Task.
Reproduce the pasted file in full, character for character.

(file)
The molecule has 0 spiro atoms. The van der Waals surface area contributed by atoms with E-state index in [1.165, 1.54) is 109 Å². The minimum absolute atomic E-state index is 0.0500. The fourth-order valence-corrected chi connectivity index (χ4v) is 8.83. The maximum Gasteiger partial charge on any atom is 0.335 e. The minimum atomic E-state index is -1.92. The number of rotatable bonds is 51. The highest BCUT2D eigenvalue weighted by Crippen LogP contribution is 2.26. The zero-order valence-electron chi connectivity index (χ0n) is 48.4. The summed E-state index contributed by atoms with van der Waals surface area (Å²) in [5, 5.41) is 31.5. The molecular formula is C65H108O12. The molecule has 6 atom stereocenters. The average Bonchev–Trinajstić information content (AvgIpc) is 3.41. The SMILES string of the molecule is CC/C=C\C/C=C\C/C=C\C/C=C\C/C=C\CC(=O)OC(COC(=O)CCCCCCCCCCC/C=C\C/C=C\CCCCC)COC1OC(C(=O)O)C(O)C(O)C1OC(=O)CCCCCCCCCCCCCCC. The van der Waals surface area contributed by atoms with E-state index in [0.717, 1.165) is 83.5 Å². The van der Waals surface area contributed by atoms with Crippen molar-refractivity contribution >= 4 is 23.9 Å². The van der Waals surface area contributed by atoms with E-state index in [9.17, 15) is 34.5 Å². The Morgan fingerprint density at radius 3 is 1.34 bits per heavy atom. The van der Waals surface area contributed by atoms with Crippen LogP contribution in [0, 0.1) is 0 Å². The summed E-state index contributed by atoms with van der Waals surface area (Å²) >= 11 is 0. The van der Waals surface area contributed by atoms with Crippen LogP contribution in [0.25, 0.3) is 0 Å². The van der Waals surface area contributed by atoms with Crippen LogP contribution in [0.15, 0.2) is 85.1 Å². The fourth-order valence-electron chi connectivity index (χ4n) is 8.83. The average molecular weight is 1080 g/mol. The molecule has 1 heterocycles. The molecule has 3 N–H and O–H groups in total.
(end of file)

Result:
The molecule has 0 spiro atoms. The van der Waals surface area contributed by atoms with E-state index in [1.165, 1.54) is 109 Å². The minimum absolute atomic E-state index is 0.0500. The fourth-order valence-corrected chi connectivity index (χ4v) is 8.83. The maximum Gasteiger partial charge on any atom is 0.335 e. The minimum atomic E-state index is -1.92. The number of rotatable bonds is 51. The highest BCUT2D eigenvalue weighted by Crippen LogP contribution is 2.26. The zero-order valence-electron chi connectivity index (χ0n) is 48.4. The summed E-state index contributed by atoms with van der Waals surface area (Å²) in [5, 5.41) is 31.5. The molecular formula is C65H108O12. The molecule has 6 atom stereocenters. The average Bonchev–Trinajstić information content (AvgIpc) is 3.41. The SMILES string of the molecule is CC/C=C\C/C=C\C/C=C\C/C=C\C/C=C\CC(=O)OC(COC(=O)CCCCCCCCCCC/C=C\C/C=C\CCCCC)COC1OC(C(=O)O)C(O)C(O)C1OC(=O)CCCCCCCCCCCCCCC. The van der Waals surface area contributed by atoms with E-state index in [0.717, 1.165) is 83.5 Å². The van der Waals surface area contributed by atoms with Crippen molar-refractivity contribution >= 4 is 23.9 Å². The van der Waals surface area contributed by atoms with E-state index in [9.17, 15) is 34.5 Å². The Morgan fingerprint density at radius 3 is 1.34 bits per heavy atom. The van der Waals surface area contributed by atoms with Crippen LogP contribution in [0, 0.1) is 0 Å². The summed E-state index contributed by atoms with van der Waals surface area (Å²) >= 11 is 0. The van der Waals surface area contributed by atoms with Crippen LogP contribution in [0.25, 0.3) is 0 Å². The van der Waals surface area contributed by atoms with Crippen LogP contribution in [0.15, 0.2) is 85.1 Å². The fourth-order valence-electron chi connectivity index (χ4n) is 8.83. The average molecular weight is 1080 g/mol. The molecule has 1 heterocycles. The molecule has 3 N–H and O–H groups in total.